6 Ways Relatives and Friends Can Help When You Have Cancer
In this month’s From the Editor’s Desk, Dr. Schapira shares her thoughts on how loved ones can contribute to the cancer experience in a fulfilling and effective way.
Learning About Your Cancer Diagnosis in a Fog
People diagnosed with cancer often say they were stunned when they heard the news and unable to process what they heard afterward, as if a fog had obscured everything. After this initial shock, it is important to learn about what comes next. Leukemia survivor Doug Smith shares his experiences with coping with this fog.
ASCO in the Community: Learning from People With Cancer in Rural Ohio
ASCO President Dr. Monica Bertagnolli is going out into local communities to find out what people with cancer and providers think and need. The first of these town halls was held in Marietta, Ohio. In this post, Dr. Electra Paskett and Dr. Colin Weekes describe some of the lessons that were taken home from this question-and-answer session.
5 Conversations to Improve Cancer Care for Older Hispanic Adults
Cultural and language barriers can make it hard for older Hispanic adults in the United States to get quality cancer care. Learn what conversations between patients, families, and health care providers can help ensure the best possible treatment and support.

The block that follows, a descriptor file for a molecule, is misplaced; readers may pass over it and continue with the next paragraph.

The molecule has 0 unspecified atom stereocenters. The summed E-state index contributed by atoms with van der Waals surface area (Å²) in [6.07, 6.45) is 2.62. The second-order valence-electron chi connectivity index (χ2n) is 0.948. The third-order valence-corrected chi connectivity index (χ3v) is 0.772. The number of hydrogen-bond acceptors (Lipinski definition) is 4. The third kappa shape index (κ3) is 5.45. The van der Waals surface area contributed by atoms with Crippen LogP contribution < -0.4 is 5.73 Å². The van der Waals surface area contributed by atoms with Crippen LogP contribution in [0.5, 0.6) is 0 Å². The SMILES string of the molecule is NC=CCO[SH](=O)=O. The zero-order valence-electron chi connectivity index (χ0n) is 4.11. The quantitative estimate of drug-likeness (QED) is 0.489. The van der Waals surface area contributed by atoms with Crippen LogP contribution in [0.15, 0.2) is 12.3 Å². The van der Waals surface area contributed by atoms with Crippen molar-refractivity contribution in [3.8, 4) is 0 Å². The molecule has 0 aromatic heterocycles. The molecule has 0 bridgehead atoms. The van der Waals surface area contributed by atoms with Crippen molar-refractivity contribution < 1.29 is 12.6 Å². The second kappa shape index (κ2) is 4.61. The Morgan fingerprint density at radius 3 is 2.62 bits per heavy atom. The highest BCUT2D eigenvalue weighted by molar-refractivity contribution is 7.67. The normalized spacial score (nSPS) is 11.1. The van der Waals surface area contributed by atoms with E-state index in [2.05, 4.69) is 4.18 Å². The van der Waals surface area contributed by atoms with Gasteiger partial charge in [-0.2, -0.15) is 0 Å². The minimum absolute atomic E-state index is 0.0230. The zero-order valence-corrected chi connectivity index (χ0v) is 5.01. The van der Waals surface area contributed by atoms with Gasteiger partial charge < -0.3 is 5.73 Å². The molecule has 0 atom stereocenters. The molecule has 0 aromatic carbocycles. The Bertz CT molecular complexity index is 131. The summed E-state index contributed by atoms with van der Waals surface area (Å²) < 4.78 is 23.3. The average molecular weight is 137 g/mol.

Improving Communication Between Oncologists and People With Cancer
In this podcast from the ASCO Educational Book, Dr. Timothy Gilligan and survivor and advocate Liz Salmi talk about ways patients and doctors can work together to improve communication during cancer care.
Spotlight On: Cancer Case Managers
Case managers play an important role in making sure patients’ needs are met. They also help bridge communication between the health care team and the person with cancer.
6 Things Patients Taught Me About How to Cope with Extended Treatment
In this month’s From the Editor’s Desk, Dr. Schapira writes about what it means to face a lifetime of cancer treatment and shares some tips on how to ease that journey.
Cancer, Depression, and Suicide Risk: Signs to Watch For
It’s normal to feel sad sometimes when you’re facing cancer. But if that feeling won’t go away, you may be experiencing depression. Learn what the signs are and how you can get help.
Being a Physician-Patient Is a Double-Edged Sword
"I know too much. I don't know enough." Dr. Stephanie L. Graff interviews Dr. Kelly Shanahan, an OB/GYN living with metastatic breast cancer, about what it is like being a patient who is also a doctor.